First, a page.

Aging and genetics: why some people live much longer than others
Life expectancy is growing steadily all over the world. Today, on average, it is 72 years. However, many live much longer, and 100 years is far from the limit. How science can help with this, the publication said with the BBC.
Many people associate longevity with a healthy lifestyle and heredity, but despite the belief of scientists that genetics plays an important, if not decisive, role in longevity, the mechanism of life extension itself remains largely unexplored.
Meanwhile, such knowledge could greatly advance humanity, if not in the search for the elixir of eternal youth, then at least in the acquisition of important tools to combat aging.
A big step in this direction has been taken by a group of researchers led by Professor Paolo Garanani from the University of Bologna.
They sequenced the genomes of 81 people over the age of 105 and 110 and then compared them with the genomes of a relatively young group of healthy 68-year-olds.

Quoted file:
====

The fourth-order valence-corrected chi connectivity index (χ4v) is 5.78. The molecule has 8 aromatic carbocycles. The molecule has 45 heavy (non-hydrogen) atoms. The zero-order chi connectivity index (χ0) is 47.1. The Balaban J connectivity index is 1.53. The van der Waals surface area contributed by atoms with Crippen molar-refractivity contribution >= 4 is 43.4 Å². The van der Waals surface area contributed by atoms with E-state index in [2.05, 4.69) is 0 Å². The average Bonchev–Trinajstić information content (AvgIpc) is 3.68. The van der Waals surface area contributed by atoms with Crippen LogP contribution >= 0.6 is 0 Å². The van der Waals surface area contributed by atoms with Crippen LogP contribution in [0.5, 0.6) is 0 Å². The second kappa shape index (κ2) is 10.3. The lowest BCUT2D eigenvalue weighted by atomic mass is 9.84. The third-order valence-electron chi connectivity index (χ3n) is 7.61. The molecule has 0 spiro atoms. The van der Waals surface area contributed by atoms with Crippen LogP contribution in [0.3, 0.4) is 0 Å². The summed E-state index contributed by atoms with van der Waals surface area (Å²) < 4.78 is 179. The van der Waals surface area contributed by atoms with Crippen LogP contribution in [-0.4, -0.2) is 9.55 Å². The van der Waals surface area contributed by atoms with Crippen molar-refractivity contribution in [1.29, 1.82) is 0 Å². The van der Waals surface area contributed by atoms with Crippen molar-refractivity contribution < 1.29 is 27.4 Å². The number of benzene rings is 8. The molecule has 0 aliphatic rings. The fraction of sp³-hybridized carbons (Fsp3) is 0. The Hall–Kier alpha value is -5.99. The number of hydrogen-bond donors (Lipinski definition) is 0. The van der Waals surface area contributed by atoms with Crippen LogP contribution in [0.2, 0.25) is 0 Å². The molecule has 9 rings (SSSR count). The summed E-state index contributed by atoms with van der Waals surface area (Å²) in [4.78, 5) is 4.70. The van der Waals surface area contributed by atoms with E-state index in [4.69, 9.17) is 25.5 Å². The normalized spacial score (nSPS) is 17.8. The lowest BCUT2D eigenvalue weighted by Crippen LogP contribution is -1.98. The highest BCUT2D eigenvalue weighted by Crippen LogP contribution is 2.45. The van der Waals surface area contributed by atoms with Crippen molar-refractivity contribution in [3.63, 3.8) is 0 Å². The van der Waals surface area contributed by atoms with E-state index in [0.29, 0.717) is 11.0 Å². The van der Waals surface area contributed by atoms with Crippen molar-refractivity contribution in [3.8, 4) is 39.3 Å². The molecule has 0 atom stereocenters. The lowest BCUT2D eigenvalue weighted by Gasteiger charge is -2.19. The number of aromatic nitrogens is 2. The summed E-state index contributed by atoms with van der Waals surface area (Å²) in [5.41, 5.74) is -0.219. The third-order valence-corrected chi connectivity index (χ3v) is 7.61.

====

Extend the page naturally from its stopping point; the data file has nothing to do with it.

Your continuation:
“The people in the second group did not suffer from many age-related diseases, therefore they represented an excellent example of healthy aging,” emphasizes Professor Garanani.
The researchers found that the first group had more people with the five major genetic variations associated with efficient DNA repair than the younger group.
Results from previous studies of a group of 300 centenarians have shown that they have the same gene groups.
The genes of all these people were inherited from their parents, but DNA can change throughout our lives.
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Some of these changes, known as somatic mutations, occur in specific cell lines throughout the body and are associated with the aging process.
Although people in the older group lived three or even four decades more than people in the younger group, they found far fewer such mutations.
According to scientists, this means that some people are simply born with genetic variations that allow better DNA repair, and they are more likely to live to a very ripe old age. However, the very mechanism of slowing down somatic mutations remains a mystery. The only thing we can say with certainty is that the body's ability to reduce damage to cells itself plays a key role in longevity.
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